Retraining the Brain Against Chronic Pain: Karuna Labs Raises $3M for VR Platform

Samara Rosenfeld
SEPTEMBER 10, 2019
VR

The virtual reality (VR) market in healthcare is expected to grow annually by 23.13% over the next six years.
 
VR tools proved to be useful as an intervention for non-opioid pain management and more accurate than existing cognitive tests in identifying early Alzheimer’s disease, according to some studies.

The latest player: Karuna Labs, a developer of personalized functional restoration and chronic pain management programs using VR to retrain the brain, today announced it raised $3 million in seed funding.
 
“Karuna Labs is using immersive virtual reality technology to tackle the critical and debilitating health issue of chronic pain, without the need for opioid pain relief or the need for costly invasive surgeries,” said Steve Anderson, MBA, founder of Baseline Ventures, which led the funding.
 
Anorak Ventures, the AET Fund, the Hustle Fund, Correlation Ventures and Dreamit Ventures were also part of the seed funding.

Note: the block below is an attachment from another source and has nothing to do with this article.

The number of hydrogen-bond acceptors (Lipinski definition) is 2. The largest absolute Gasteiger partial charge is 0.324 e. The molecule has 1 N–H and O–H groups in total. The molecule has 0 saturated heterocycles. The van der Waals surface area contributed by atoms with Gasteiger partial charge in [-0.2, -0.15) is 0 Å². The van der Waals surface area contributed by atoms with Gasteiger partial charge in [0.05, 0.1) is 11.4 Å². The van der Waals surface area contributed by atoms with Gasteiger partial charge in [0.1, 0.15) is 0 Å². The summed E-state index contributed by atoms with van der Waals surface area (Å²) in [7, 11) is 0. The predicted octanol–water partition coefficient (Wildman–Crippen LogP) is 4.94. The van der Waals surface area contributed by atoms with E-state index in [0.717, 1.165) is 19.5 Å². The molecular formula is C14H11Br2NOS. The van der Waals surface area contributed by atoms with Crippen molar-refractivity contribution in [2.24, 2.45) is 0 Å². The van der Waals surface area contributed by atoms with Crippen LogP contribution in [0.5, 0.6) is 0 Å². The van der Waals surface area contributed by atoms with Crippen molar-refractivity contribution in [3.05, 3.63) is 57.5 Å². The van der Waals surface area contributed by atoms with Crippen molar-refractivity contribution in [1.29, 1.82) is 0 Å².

Founded in 2016, clinicians can use Karuna Pro to treat their patients’ chronic pain. Karuna Pro is used in the clinic and includes modules to help patients learn how their chronic pain works. Karuna’s Virtual Embodiment Training is used to unlearn chronic pain.
 
Karuna’s technology includes personalized training to increase range of motion through therapeutic exercises. The VR can also help patients decrease anxiety in calming environments, according to Karuna.
 
“We’re establishing a new first line of defense against chronic pain and remain focused on the lives we’re able to change through our technology while reducing the need for invasive procedures and opioid dependence,” said Lincoln Nguyen, M.S., CEO of Karuna Labs.
 
Karuna also has Karuna Home, which patients can use at home if they do not want to go to the clinic.
 
Chronic pain is an area that is ripe to benefit from VR technology, according to some experts.
 
Like Karuna, XRHealth’s VR platform focuses on helping women experiencing hot flashes or physical discomfort due to menopause or cancer conditions.


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